Children notice everything. Because of their absorbent young minds, they’ll sponge up anything you put in front of them, which can be impressive (“Wow, she remembered that long word!”) and awkward (“How did you learn that word?). An enormous part of early education, from crawling to figuring out favorite foods to knowing who to trust, is receiving information and trying to fit it into their growing world, but children are so much more than passive observers.


From their absolute youngest, children absorb information and start to organize it in their brains based on how important or powerful it seems to be. Their powers of observation aren’t limited to one sense or another, and they don’t shut off at the end of a scheduled day. They don’t watch with just their eyes but with their hands, their mouths, and their whole bodies. They want to engage with their environment, to improve their understanding and to feel a sense of confidence in the world around them.

Sensory education is designed to do exactly that. Montessori schools take advantage of a time when children are learning through their environment and provide activities to stimulate problem-solving, understanding, and auto-education. Traditional Montessori sensorial activities require the child to discern differences in one or more dimensions using different senses—sight, sound, touch, smell, and taste. There are essentially two main goals for any sensory activity—to teach the child the difference between dimensions and to foster a sense of accomplishment and success which encourages continued learning.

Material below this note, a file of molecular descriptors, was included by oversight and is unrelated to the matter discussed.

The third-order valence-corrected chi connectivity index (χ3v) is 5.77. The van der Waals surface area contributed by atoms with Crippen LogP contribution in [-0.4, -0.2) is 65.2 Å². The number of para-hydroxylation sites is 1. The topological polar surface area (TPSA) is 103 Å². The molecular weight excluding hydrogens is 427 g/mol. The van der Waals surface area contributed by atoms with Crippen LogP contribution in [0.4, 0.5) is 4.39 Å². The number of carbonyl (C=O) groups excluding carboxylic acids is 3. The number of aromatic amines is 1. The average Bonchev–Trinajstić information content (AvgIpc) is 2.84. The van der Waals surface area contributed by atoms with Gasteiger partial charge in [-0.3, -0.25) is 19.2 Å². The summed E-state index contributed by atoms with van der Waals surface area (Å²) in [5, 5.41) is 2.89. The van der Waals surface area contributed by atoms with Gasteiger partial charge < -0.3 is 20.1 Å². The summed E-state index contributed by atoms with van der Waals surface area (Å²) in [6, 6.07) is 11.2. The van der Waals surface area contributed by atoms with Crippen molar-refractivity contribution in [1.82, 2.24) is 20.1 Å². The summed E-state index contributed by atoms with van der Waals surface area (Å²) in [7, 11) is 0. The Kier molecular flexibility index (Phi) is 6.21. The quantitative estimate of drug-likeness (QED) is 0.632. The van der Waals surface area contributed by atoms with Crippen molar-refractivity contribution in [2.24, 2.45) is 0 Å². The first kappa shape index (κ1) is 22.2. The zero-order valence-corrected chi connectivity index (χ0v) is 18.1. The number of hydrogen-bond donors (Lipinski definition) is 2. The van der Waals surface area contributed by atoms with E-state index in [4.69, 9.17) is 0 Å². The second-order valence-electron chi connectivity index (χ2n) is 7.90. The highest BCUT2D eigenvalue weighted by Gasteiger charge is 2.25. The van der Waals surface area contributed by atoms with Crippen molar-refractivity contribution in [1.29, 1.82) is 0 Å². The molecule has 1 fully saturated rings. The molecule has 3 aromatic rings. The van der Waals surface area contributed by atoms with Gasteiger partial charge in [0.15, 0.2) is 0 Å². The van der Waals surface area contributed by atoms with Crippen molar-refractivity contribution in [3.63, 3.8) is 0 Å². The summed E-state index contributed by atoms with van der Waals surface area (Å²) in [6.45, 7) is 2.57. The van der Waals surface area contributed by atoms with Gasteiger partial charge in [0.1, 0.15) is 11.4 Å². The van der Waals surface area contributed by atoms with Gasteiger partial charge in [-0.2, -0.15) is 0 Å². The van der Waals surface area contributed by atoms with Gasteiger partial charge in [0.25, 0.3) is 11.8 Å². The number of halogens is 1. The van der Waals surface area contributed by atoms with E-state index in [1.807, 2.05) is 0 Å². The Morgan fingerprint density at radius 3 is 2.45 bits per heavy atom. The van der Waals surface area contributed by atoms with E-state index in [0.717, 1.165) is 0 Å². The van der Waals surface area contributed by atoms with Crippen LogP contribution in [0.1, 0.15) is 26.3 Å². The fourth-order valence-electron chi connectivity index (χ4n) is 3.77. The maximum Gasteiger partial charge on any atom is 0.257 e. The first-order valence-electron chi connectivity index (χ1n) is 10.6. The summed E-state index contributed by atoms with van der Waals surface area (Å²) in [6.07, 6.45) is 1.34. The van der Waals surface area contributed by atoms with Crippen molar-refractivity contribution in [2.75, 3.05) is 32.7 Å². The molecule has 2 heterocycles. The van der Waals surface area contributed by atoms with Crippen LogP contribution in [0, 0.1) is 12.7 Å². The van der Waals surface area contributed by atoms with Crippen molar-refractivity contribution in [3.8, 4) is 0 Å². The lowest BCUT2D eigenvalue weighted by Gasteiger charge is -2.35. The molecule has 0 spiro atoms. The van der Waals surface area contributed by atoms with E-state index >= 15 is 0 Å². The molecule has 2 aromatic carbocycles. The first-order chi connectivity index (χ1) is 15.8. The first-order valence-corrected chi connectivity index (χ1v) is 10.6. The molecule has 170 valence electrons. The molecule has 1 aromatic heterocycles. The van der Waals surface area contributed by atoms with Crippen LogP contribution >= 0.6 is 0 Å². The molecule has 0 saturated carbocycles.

Although assembling objects correctly or sorting cylinders by sound is the key educational component, it isn’t the most important part to the Montessori instructor. The objective of any of these lessons is that the student understands their mistakes and figures out how to correct them on their own. They create concrete and obvious problems that the student actually wants to solve. They are driven to succeed from the inside, so the students try, fail, try again, fail again, and so on until the day when they get everything exactly right. The success that beams across their faces in that moment of triumph is indescribable.

Watching Montessori students calmly try these activities independently seems amazing to some parents—but in this school, all the children will ultimately approach their education with the same curious serenity and complex problem-solving methods. Sensorial activities also frequently incorporate fine motor skills and impart the same grace and steadiness to each movement, whether arranging tall cylinders or tracing geometric shapes. All these elements build confidence as well as comprehension and keep children excited about learning as they grow.

Getting Little Fingers Moving: The Importance of Motor EducationMontessori School and the Future

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